Future Vermont State Champion and Ken Fenoff built this marvel of engineering for racing in the
Northeastern corner of Vermont in the early 1950’s. [Ken Paulsen Photo]


The region immediately surrounding Rutland County, Vermont had seen the birth of some race tracks – often using old fairgrounds horse tracks. Tracks were attempted near Hinsdale, New Hampshire and West Brattleboro, Vermont, at the old fairgrounds in Fair Haven, Vermont, the Northfield, Vermont fairgrounds, the Manchester, Vermont fairgrounds, and at the Cheshire Fairgrounds in Keene, New Hampshire. There was even a track built right beside the Rhythm Inn bar, in Millers Falls, Massachusetts – and at countless more sites around the country.


Perhaps the most famous fairgrounds track to go to stock cars was the one at Fonda, New York. Here, they are
watering the tracks hours before the show in 1961. [B. Ladabouche Photo]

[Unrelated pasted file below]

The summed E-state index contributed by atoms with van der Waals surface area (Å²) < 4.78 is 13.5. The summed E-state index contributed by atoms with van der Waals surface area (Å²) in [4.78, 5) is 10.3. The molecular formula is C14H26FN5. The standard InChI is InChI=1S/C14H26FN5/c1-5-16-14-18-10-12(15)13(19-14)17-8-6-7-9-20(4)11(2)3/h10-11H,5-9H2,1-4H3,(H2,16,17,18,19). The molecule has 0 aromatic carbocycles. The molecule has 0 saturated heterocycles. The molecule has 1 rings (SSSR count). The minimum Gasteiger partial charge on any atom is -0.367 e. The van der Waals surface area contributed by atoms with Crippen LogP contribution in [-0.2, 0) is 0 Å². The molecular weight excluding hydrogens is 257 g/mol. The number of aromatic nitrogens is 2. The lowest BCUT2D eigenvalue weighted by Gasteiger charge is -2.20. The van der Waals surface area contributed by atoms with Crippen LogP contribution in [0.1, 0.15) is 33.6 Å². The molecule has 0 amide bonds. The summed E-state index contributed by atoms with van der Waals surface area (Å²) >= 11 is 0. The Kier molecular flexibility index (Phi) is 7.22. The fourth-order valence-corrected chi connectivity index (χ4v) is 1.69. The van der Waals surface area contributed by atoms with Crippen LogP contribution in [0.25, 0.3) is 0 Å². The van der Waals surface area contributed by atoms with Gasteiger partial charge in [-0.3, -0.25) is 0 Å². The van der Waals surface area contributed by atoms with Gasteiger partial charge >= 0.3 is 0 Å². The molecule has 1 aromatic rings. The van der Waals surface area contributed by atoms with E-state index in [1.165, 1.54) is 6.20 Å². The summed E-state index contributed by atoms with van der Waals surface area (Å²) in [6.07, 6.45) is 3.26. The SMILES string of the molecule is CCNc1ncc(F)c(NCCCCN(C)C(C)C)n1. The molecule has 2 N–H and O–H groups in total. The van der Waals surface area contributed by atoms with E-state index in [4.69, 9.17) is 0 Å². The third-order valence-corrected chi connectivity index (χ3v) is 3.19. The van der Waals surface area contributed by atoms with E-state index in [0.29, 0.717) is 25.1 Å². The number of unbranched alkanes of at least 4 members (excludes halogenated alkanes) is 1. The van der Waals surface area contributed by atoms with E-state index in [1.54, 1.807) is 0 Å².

In my particular area, the closest track was the Fairmont Park Motor Speedway, promoted by the Hugh Young Family on the grounds of the small fairgrounds to the West of Fair Haven, New York [conveniently near the N.Y. border]. In 1950, it was the only show around. However, nearby in Rutland Town, another track was in the incubation stage. If you listen to Ed Fabian, the Pico track was an attempt at giving the local hot rodders a place to legally do their thing; if you listen to C.J. Richards, it was a movement by some Fairmont participants who had an axe to grind with the Fairmont management.

At any rate, Pico was completed in 1951, with a banked half-mile track viewed upon by grandstands located above, on a high sandy bank overlooking the oval. [Unfortunately, the bordering railroad tracks offered another, lower-cost vantage point for the races and dozens used it]. There then proceeded to develop, a rivalry and a competition between the two tracks for the fans and the competitors in the area. Archaic Sunday Blue Laws, which forbade motor events on the Sabbath, made it impossible for the two groups to hold their shows on different days, so the tracks went head – to – head, even with their ads in the local Rutland Herald.